This is another book I picked up in KL, as its back cover copy made it sound like an interesting novel about a woman who takes over a shipping business alongside stories of voyages around Malaysia.
It is occasionally about the first thing.
While, yes, Wefada Marwan is put in charge of her family's business after a succession of accidental deaths, the novel only shows her actually taking charge on pages 110-122 and 169-185, with a few smaller portions dedicated to her anxiety over the large responsibility. In those two chunks, she's shown to be a capable woman who patches up a bad family-business relationship and firmly tells a non-profitable arm of the company that they need to shape up.
The majority of the novel is about the various members of Wefada's family, by blood or by marriage: how they met, how they fell in love (her views on her second husband are followed, a chapter later, by his views on her, sometimes showing two halves of the same scene), how they died or found out about a death, how they suffered, how they dealt with business problems (Wefada narrates that her brother Waqeel made a mistake, and a chapter later there's a flashback to his decision-making leading up to that mistake, and towards the end there's a flashback to the involvement of her uncle). It's quite dull, especially the repetitiveness. Wefada is the only character that I really cared about, but even she's not especially compelling; I liked her uncle, too, but he only gets one scene. The "Stories of voyages in the brilliant era of the Malay-Muslim civilisation" mentioned on the back never materialise.
I did find the characters' faith (Islam) interesting, in the way it affects their decisions and plays an integral role in their lives - largely, I suspect, because I rarely read books about Muslim characters. Especially attention-grabbing is the integration of Islamic practices into economics, as championed by Wefada - Islamic law forbidding interest came up a lot - but this, frustratingly, is usually skimmed over. The rest of the economics (and there's a fair bit of it) is basic, high school level stuff, that I enjoyed only in the way it reminded me of things I already knew. The people discussing it are a renowned Professor and successful businessmen, so the simplicity of their crowd-pleasing arguments is a bit ridiculous. The only other bits I liked were snippets of Malaysian boat-building history and the page about Wefada's belief that Alexander the Great visited Malaysia. The rest, I found boring.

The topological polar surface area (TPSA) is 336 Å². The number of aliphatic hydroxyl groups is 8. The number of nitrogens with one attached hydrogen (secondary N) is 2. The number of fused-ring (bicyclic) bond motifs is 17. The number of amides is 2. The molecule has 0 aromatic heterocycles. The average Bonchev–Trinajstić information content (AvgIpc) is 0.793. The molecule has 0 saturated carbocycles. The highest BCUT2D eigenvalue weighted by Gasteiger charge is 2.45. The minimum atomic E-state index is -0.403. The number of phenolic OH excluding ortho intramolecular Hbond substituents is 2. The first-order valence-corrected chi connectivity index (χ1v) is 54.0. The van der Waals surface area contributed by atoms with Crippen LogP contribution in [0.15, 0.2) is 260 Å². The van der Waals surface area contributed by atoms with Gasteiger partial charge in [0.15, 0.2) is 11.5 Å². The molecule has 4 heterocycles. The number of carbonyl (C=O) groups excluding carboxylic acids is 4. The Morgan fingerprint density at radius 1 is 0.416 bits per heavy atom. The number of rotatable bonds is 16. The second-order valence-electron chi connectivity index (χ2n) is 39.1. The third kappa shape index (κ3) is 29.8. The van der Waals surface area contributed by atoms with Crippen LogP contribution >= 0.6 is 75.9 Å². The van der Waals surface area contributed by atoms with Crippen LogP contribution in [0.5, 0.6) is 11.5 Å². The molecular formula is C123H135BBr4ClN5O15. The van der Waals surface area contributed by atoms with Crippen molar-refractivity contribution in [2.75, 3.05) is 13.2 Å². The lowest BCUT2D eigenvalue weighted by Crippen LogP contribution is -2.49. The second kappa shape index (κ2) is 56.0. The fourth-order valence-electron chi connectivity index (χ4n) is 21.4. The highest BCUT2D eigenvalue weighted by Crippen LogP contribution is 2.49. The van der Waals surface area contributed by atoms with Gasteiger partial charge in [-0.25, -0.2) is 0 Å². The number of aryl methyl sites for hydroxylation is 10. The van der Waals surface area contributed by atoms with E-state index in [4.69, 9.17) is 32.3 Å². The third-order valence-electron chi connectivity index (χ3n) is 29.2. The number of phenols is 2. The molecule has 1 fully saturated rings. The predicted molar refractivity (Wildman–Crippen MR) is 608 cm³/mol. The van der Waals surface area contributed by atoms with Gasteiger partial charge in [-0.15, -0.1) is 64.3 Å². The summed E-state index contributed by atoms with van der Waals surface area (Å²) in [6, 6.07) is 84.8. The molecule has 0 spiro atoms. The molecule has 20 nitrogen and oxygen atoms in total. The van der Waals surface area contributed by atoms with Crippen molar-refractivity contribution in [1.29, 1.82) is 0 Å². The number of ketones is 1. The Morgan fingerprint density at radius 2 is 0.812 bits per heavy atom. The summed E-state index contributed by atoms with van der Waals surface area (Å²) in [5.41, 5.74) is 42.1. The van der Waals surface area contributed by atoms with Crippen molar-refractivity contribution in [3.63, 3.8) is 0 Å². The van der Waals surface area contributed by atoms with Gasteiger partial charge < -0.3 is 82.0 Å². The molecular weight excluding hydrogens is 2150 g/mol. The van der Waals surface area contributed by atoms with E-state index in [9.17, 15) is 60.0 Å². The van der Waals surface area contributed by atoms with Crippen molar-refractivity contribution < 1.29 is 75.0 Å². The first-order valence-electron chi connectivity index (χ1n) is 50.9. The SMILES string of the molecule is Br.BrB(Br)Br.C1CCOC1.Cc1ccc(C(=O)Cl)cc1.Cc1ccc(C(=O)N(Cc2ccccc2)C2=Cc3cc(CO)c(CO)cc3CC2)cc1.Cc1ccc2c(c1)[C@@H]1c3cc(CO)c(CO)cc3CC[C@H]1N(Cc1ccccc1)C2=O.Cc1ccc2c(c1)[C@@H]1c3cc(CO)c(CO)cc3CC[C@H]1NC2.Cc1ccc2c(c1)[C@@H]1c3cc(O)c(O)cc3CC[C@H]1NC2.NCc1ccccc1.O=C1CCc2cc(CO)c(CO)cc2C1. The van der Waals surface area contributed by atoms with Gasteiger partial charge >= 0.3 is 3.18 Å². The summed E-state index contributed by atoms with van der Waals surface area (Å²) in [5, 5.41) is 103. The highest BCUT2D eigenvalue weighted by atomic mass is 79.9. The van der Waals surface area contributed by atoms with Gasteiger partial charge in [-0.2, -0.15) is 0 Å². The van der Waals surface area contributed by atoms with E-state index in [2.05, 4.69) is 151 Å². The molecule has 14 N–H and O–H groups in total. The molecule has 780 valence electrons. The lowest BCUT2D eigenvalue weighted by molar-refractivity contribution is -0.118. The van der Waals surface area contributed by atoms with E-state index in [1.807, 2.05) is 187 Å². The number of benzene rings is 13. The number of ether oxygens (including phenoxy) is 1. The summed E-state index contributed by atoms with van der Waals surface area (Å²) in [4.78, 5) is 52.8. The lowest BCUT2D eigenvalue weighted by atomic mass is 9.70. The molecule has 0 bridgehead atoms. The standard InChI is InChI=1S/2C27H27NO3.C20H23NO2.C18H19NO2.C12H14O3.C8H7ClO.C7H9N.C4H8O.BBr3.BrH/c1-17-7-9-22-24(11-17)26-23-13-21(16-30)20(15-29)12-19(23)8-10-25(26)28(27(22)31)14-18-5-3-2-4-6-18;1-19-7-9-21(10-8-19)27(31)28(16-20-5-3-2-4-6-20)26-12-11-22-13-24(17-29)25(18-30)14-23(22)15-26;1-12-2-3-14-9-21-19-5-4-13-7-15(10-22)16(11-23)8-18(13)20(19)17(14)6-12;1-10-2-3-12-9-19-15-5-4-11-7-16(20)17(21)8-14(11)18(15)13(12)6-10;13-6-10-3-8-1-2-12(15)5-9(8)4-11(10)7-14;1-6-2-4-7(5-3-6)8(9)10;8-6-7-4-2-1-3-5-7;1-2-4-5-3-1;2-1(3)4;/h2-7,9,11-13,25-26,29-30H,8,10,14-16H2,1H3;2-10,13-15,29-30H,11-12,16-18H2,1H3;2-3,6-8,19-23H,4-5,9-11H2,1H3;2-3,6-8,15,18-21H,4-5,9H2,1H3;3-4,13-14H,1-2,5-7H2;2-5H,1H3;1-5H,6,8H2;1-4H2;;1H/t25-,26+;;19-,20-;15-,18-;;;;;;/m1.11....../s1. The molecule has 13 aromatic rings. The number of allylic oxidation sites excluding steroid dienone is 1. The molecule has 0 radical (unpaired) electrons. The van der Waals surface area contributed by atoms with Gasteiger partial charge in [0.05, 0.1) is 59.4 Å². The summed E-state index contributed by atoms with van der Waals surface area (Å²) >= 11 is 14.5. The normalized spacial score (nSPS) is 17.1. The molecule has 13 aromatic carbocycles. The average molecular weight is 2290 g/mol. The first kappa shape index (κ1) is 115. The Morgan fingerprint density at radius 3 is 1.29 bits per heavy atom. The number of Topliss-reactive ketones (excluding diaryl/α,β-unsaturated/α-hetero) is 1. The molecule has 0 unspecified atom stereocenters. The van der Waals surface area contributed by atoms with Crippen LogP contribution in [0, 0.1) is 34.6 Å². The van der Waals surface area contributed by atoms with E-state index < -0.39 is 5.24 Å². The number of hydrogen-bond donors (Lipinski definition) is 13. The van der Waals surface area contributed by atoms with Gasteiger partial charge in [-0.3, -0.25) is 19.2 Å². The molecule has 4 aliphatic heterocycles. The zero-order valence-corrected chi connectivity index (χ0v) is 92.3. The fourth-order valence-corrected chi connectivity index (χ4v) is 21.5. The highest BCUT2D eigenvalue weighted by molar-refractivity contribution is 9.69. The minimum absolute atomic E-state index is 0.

On a line level, the book is riddled with typos, especially concerning the placement of speech-marks, and there are no breaks when the scene jumps across time and country and character-focus.
And, come the end of the novel, I realised it doesn't even possess a narrative arc. Through jumping about, it's shown Wefada just begin to take over the company, alongside various other characters' histories and relationships (and it explains a couple of family mysteries, but only for the reader's benefit; Wefada never learns the truth), and ends without even resolving whether a certain character has just died. (Perhaps the final pages are a metaphor for his survival, perhaps we're meant to assume he died because people on ships captured by pirates are often shot - who knows!) It's as if the author was told, You have x pages to fill
, and on getting close to the final page, panicked, wrote in some waffle about the soul of the titular ship, and that was that.